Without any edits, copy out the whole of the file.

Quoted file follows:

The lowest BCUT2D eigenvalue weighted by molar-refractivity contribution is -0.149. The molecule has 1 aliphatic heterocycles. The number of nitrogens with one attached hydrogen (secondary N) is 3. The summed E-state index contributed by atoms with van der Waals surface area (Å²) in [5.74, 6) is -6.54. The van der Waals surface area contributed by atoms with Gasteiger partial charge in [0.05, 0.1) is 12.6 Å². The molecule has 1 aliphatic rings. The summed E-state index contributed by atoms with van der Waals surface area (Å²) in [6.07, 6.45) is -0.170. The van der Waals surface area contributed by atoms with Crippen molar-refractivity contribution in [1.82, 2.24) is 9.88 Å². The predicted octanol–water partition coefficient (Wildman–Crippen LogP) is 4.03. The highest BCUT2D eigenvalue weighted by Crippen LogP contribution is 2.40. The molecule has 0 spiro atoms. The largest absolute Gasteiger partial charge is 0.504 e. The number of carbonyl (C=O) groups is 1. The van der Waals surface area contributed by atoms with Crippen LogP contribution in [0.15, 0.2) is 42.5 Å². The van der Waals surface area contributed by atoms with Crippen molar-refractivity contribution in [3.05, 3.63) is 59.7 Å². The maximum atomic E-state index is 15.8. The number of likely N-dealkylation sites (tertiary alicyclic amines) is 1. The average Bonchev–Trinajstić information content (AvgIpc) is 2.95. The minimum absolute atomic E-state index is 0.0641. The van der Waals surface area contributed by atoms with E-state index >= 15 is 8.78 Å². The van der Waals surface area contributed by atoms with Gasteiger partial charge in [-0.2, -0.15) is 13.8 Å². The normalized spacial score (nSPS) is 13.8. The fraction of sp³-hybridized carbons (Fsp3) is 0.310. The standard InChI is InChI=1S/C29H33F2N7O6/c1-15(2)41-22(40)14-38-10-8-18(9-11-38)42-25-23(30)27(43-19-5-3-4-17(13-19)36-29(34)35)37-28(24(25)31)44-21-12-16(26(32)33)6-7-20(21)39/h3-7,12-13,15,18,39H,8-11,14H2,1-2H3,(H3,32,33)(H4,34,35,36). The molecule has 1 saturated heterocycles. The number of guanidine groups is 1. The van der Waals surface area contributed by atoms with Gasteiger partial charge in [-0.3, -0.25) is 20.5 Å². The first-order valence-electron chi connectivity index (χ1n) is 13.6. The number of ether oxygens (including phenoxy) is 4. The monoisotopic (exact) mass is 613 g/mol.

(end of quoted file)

The lowest BCUT2D eigenvalue weighted by molar-refractivity contribution is -0.149. The molecule has 1 aliphatic heterocycles. The number of nitrogens with one attached hydrogen (secondary N) is 3. The summed E-state index contributed by atoms with van der Waals surface area (Å²) in [5.74, 6) is -6.54. The van der Waals surface area contributed by atoms with Gasteiger partial charge in [0.05, 0.1) is 12.6 Å². The molecule has 1 aliphatic rings. The summed E-state index contributed by atoms with van der Waals surface area (Å²) in [6.07, 6.45) is -0.170. The van der Waals surface area contributed by atoms with Crippen molar-refractivity contribution in [1.82, 2.24) is 9.88 Å². The predicted octanol–water partition coefficient (Wildman–Crippen LogP) is 4.03. The highest BCUT2D eigenvalue weighted by Crippen LogP contribution is 2.40. The molecule has 0 spiro atoms. The largest absolute Gasteiger partial charge is 0.504 e. The number of carbonyl (C=O) groups is 1. The van der Waals surface area contributed by atoms with Crippen LogP contribution in [0.15, 0.2) is 42.5 Å². The van der Waals surface area contributed by atoms with Crippen molar-refractivity contribution in [3.05, 3.63) is 59.7 Å². The maximum atomic E-state index is 15.8. The number of likely N-dealkylation sites (tertiary alicyclic amines) is 1. The average Bonchev–Trinajstić information content (AvgIpc) is 2.95. The minimum absolute atomic E-state index is 0.0641. The van der Waals surface area contributed by atoms with E-state index >= 15 is 8.78 Å². The van der Waals surface area contributed by atoms with Gasteiger partial charge in [-0.2, -0.15) is 13.8 Å². The normalized spacial score (nSPS) is 13.8. The fraction of sp³-hybridized carbons (Fsp3) is 0.310. The standard InChI is InChI=1S/C29H33F2N7O6/c1-15(2)41-22(40)14-38-10-8-18(9-11-38)42-25-23(30)27(43-19-5-3-4-17(13-19)36-29(34)35)37-28(24(25)31)44-21-12-16(26(32)33)6-7-20(21)39/h3-7,12-13,15,18,39H,8-11,14H2,1-2H3,(H3,32,33)(H4,34,35,36). The molecule has 1 saturated heterocycles. The number of guanidine groups is 1. The van der Waals surface area contributed by atoms with Gasteiger partial charge in [-0.3, -0.25) is 20.5 Å². The first-order valence-electron chi connectivity index (χ1n) is 13.6. The number of ether oxygens (including phenoxy) is 4. The monoisotopic (exact) mass is 613 g/mol.